I realized, through reading many books on both subjects, teaching about historical discrimination as an educator, and my life as a Jewish person of color, that these two peoples are more bound than cleaved, especially in a world and country that wants to divide us.
To be clear however, being a Black American and being a Jewish American is not the same thing and should not be a comparable, should not be a scarring that we contrast — about which we say, we had it worse. Oppression should not work that way, even though some people do have it worse than others — and even though that is true, and I am very interested in bridging these narratives.
Toll: I grew up in a secular Jewish family outside of Philadelphia. One of my earliest introductions to Judaism was the Holocaust. I was related to victims; survivors were part of my extended family and were the parents of friends. But that doesn’t mean anyone really talked about it.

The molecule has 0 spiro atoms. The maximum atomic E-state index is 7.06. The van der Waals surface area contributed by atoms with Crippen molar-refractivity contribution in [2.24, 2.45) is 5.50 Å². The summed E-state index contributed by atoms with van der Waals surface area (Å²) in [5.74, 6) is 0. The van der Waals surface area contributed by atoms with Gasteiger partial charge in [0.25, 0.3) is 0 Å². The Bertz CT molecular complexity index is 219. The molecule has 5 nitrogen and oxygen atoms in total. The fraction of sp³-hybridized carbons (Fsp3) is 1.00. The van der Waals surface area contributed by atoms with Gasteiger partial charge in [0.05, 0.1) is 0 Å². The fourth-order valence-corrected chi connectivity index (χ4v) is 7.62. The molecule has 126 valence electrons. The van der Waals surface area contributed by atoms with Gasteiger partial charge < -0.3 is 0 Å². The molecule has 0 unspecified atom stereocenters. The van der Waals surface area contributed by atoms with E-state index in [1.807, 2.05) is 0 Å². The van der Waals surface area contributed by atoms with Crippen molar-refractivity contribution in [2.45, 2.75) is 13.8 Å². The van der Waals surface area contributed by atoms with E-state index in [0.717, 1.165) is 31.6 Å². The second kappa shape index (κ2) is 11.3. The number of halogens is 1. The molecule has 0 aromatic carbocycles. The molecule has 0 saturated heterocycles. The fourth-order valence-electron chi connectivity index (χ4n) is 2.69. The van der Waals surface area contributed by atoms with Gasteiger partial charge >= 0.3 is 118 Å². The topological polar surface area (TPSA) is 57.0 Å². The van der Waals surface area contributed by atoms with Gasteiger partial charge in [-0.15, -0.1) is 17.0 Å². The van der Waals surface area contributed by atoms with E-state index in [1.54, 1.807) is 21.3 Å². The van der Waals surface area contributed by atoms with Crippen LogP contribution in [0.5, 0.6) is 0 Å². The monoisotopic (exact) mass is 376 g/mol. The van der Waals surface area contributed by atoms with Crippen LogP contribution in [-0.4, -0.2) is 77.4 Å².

My formal Jewish education was thin. My parents were raconteurs but not about their family histories. They did not tend to socialize with Jewish people. I felt that I lacked roots, although I grew up in a loving and intellectually engaged family. By my early teens, I took it upon myself to try to understand where I came from — meaning Jewish history and family history. Ever since, I have immersed myself in the culture.
What are some of the challenges and opportunities of writing Jewish literature?
Sender: I think a lot about Jewish humor. I read the wonderful works of Grace Paley and Bernard Malamud and Sholem Aleichem, but I also recognize that Jewish humor is in the zeitgeist via television and sitcoms. So I think about “Seinfeld” and “Curb Your Enthusiasm”, which are obviously Jewish inflected. Even “30 Rock,” where the characters speak German anytime they’re being militantly organized or hierarchical — it’s a Jewish joke! (I’m German myself now, no shade.)
In my writing, I try to incorporate wit and humor even when I’m writing about something as serious as the Holocaust. Gallows humor has often been quite literal in the case of Jews, and I hope to find what’s funny even in the most severe situations. In my book, for example, ghosts of the Holocaust watch their great-niece swipe on Tinder. And there’s something intentionally ridiculous about that.